“And we hugged his neck, and he said, ‘See, fellas, I told you so,’” Sterban recalled.
The Oak Ridge Boys also benefited from the mentorship of Jimmy Dean. Sterban said another big influence was Kenny Rogers, with whom the group maintains a friendship to this day. From Rogers the Oak Ridge Boys learned the importance of a hit song. Sterban said Rogers also taught them to be on time and professional in every circumstance.
In a professional capacity, the Oak Ridge Boys continue to carry on. Gospel music is part of the group’s musical DNA, and the Oaks plan to head into the studio in mid-August to work on a gospel album. The group also recently released “Boys Night Out,” the four singers’ first-ever live album.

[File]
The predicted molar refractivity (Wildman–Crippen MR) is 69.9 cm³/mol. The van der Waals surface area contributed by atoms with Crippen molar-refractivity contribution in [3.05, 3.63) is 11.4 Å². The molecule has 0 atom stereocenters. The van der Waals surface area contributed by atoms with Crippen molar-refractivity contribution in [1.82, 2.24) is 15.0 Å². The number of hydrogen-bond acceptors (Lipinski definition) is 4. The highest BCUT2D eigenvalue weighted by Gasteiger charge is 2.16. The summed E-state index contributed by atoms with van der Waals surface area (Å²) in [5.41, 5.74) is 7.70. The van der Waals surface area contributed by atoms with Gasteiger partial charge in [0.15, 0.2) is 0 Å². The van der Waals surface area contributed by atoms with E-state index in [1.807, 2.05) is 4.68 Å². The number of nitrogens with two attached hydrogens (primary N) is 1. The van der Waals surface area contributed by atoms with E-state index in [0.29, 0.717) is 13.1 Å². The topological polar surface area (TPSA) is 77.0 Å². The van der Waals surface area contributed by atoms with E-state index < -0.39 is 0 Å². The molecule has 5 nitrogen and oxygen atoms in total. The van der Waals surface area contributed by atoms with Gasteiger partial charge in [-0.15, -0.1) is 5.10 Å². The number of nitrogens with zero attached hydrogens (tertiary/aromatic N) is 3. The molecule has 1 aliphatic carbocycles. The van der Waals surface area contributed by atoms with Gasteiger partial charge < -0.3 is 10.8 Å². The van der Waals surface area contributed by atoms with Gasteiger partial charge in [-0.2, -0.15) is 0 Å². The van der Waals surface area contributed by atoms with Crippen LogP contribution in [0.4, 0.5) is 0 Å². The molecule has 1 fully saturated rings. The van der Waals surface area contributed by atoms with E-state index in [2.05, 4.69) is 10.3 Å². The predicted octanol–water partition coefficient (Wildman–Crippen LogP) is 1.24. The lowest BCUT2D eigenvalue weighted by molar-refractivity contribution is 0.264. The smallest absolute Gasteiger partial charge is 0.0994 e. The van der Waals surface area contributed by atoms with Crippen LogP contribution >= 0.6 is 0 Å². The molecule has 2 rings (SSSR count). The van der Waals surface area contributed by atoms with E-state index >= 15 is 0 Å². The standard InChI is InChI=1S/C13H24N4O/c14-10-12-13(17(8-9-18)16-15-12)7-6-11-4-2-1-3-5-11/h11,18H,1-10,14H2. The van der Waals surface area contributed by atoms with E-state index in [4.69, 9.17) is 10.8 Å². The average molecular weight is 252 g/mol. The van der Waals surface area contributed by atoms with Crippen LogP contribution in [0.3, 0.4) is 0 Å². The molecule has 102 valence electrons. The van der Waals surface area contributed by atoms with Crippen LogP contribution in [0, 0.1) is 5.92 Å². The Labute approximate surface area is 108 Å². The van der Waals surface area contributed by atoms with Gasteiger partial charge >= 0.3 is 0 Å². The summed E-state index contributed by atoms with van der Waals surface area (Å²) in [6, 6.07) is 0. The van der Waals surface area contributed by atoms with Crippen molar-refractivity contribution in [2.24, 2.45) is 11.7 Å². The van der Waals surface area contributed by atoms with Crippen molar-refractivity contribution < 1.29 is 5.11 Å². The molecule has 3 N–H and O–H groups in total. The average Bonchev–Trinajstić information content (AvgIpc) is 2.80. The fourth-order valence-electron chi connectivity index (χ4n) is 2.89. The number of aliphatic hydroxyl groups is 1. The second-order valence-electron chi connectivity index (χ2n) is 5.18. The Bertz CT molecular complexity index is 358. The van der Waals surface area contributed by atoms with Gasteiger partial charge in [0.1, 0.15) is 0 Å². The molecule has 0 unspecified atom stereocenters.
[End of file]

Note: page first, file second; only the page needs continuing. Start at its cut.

“It’s something I think our fans have been asking for for quite some time,” Sterban said.
Sterban also talked about the Oaks’ willingness to try something new. Case in point: The group’s 2009 cover of The White Stripes’ “Seven Nation Army.”
“There’s nothing that we have recorded in recent years that’s gotten us more attention than that one song,” he said.
“Army,” in Sterban’s view, is a great example of the Oak Ridge Boys going into the recording studio and reinventing themselves a bit.
“We still stay true to ourselves, but we just travel down some roads musically differently, in a different way,” he said.
The intent on that cover was to stay true to the Oak Ridge Boys as a vocal group. Sterban said many of the instrumental components in “Seven Nation Army” were done with voices. Sterban himself vocalized the riff.
“It made for an interesting sound,” he said of the Oaks’ “Army.” “It still sounded like ‘Seven Nation Army,’ but it also still sounded like the Oak Ridge Boys.”